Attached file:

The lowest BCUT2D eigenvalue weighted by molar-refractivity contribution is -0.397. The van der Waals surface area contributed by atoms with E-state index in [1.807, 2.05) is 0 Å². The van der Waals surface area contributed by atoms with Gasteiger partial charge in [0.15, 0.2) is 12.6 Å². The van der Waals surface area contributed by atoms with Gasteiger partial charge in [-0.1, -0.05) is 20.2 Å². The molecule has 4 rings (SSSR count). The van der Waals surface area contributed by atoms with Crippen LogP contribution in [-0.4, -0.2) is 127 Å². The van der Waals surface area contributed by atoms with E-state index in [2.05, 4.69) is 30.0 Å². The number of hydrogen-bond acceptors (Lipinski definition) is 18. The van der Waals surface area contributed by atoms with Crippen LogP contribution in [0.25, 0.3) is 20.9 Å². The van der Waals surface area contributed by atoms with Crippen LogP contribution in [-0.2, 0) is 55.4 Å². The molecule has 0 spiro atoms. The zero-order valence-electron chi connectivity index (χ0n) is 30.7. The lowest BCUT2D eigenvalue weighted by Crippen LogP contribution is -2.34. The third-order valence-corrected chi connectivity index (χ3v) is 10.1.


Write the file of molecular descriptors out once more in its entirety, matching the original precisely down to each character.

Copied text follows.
The lowest BCUT2D eigenvalue weighted by molar-refractivity contribution is -0.397. The van der Waals surface area contributed by atoms with E-state index in [1.807, 2.05) is 0 Å². The van der Waals surface area contributed by atoms with Gasteiger partial charge in [0.15, 0.2) is 12.6 Å². The van der Waals surface area contributed by atoms with Gasteiger partial charge in [-0.1, -0.05) is 20.2 Å². The molecule has 4 rings (SSSR count). The van der Waals surface area contributed by atoms with Crippen LogP contribution in [-0.4, -0.2) is 127 Å². The van der Waals surface area contributed by atoms with E-state index in [2.05, 4.69) is 30.0 Å². The number of hydrogen-bond acceptors (Lipinski definition) is 18. The van der Waals surface area contributed by atoms with Crippen LogP contribution in [0.25, 0.3) is 20.9 Å². The van der Waals surface area contributed by atoms with Crippen LogP contribution in [-0.2, 0) is 55.4 Å². The molecule has 0 spiro atoms. The zero-order valence-electron chi connectivity index (χ0n) is 30.7. The lowest BCUT2D eigenvalue weighted by Crippen LogP contribution is -2.34. The third-order valence-corrected chi connectivity index (χ3v) is 10.1.